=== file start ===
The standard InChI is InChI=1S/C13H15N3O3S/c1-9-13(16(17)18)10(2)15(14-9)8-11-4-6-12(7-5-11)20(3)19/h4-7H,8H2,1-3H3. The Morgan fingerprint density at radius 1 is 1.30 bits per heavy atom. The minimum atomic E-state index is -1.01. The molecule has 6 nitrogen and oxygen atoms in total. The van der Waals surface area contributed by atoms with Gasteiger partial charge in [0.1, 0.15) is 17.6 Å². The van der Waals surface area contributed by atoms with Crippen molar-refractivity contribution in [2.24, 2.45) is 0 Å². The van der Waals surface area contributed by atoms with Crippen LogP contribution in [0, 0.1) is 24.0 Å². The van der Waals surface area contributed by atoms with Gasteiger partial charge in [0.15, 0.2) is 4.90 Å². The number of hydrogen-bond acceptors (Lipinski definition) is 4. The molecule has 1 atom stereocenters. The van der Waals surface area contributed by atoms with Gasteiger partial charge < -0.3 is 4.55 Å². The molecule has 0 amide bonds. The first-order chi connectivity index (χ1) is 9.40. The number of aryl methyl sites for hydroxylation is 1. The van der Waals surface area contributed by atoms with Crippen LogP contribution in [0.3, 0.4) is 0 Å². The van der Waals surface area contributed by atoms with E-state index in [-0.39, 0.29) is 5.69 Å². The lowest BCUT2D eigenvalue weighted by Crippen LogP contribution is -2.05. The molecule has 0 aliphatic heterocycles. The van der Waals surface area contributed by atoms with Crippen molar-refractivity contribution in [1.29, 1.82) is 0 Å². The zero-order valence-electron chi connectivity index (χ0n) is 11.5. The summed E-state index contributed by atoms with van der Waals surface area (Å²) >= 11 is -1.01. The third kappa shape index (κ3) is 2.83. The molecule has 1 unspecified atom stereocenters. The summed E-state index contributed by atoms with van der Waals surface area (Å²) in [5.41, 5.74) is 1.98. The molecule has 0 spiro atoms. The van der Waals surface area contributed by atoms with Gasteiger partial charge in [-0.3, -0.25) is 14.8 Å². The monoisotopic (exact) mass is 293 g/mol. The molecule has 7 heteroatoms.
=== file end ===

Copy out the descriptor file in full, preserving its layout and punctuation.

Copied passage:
The standard InChI is InChI=1S/C13H15N3O3S/c1-9-13(16(17)18)10(2)15(14-9)8-11-4-6-12(7-5-11)20(3)19/h4-7H,8H2,1-3H3. The Morgan fingerprint density at radius 1 is 1.30 bits per heavy atom. The minimum atomic E-state index is -1.01. The molecule has 6 nitrogen and oxygen atoms in total. The van der Waals surface area contributed by atoms with Gasteiger partial charge in [0.1, 0.15) is 17.6 Å². The van der Waals surface area contributed by atoms with Crippen molar-refractivity contribution in [2.24, 2.45) is 0 Å². The van der Waals surface area contributed by atoms with Crippen LogP contribution in [0, 0.1) is 24.0 Å². The van der Waals surface area contributed by atoms with Gasteiger partial charge in [0.15, 0.2) is 4.90 Å². The number of hydrogen-bond acceptors (Lipinski definition) is 4. The molecule has 1 atom stereocenters. The van der Waals surface area contributed by atoms with Gasteiger partial charge < -0.3 is 4.55 Å². The molecule has 0 amide bonds. The first-order chi connectivity index (χ1) is 9.40. The number of aryl methyl sites for hydroxylation is 1. The van der Waals surface area contributed by atoms with Crippen LogP contribution in [0.3, 0.4) is 0 Å². The van der Waals surface area contributed by atoms with E-state index in [-0.39, 0.29) is 5.69 Å². The lowest BCUT2D eigenvalue weighted by Crippen LogP contribution is -2.05. The molecule has 0 aliphatic heterocycles. The van der Waals surface area contributed by atoms with Crippen molar-refractivity contribution in [1.29, 1.82) is 0 Å². The zero-order valence-electron chi connectivity index (χ0n) is 11.5. The summed E-state index contributed by atoms with van der Waals surface area (Å²) >= 11 is -1.01. The third kappa shape index (κ3) is 2.83. The molecule has 1 unspecified atom stereocenters. The summed E-state index contributed by atoms with van der Waals surface area (Å²) in [5.41, 5.74) is 1.98. The molecule has 0 spiro atoms. The van der Waals surface area contributed by atoms with Gasteiger partial charge in [-0.3, -0.25) is 14.8 Å². The monoisotopic (exact) mass is 293 g/mol. The molecule has 7 heteroatoms.